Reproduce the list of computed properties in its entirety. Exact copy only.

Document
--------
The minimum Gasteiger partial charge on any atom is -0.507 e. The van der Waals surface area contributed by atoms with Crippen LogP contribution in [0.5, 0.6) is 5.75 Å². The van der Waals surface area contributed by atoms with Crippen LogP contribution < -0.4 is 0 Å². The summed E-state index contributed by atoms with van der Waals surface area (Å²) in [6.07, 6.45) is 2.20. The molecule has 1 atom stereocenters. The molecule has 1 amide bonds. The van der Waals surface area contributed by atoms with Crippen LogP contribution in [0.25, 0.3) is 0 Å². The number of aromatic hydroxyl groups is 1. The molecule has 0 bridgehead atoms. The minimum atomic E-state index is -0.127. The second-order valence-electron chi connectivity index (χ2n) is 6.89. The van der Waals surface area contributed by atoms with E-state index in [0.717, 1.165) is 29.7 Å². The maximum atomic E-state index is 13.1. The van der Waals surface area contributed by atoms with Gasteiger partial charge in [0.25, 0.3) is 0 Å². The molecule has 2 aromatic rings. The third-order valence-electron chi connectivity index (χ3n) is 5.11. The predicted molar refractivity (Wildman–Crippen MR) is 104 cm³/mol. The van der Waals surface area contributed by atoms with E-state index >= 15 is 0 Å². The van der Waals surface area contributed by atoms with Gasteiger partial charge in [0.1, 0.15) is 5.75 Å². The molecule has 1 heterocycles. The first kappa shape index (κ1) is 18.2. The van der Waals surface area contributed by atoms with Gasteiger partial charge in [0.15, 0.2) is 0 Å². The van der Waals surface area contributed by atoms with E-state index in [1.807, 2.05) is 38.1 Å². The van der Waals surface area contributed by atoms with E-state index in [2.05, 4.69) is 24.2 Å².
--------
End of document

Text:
The minimum Gasteiger partial charge on any atom is -0.507 e. The van der Waals surface area contributed by atoms with Crippen LogP contribution in [0.5, 0.6) is 5.75 Å². The van der Waals surface area contributed by atoms with Crippen LogP contribution < -0.4 is 0 Å². The summed E-state index contributed by atoms with van der Waals surface area (Å²) in [6.07, 6.45) is 2.20. The molecule has 1 atom stereocenters. The molecule has 1 amide bonds. The van der Waals surface area contributed by atoms with Crippen LogP contribution in [0.25, 0.3) is 0 Å². The number of aromatic hydroxyl groups is 1. The molecule has 0 bridgehead atoms. The minimum atomic E-state index is -0.127. The second-order valence-electron chi connectivity index (χ2n) is 6.89. The van der Waals surface area contributed by atoms with E-state index in [0.717, 1.165) is 29.7 Å². The maximum atomic E-state index is 13.1. The van der Waals surface area contributed by atoms with Gasteiger partial charge in [0.25, 0.3) is 0 Å². The molecule has 2 aromatic rings. The third-order valence-electron chi connectivity index (χ3n) is 5.11. The predicted molar refractivity (Wildman–Crippen MR) is 104 cm³/mol. The van der Waals surface area contributed by atoms with E-state index >= 15 is 0 Å². The van der Waals surface area contributed by atoms with Gasteiger partial charge in [0.1, 0.15) is 5.75 Å². The molecule has 1 heterocycles. The first kappa shape index (κ1) is 18.2. The van der Waals surface area contributed by atoms with Gasteiger partial charge in [0.15, 0.2) is 0 Å². The van der Waals surface area contributed by atoms with E-state index in [1.807, 2.05) is 38.1 Å². The van der Waals surface area contributed by atoms with E-state index in [2.05, 4.69) is 24.2 Å².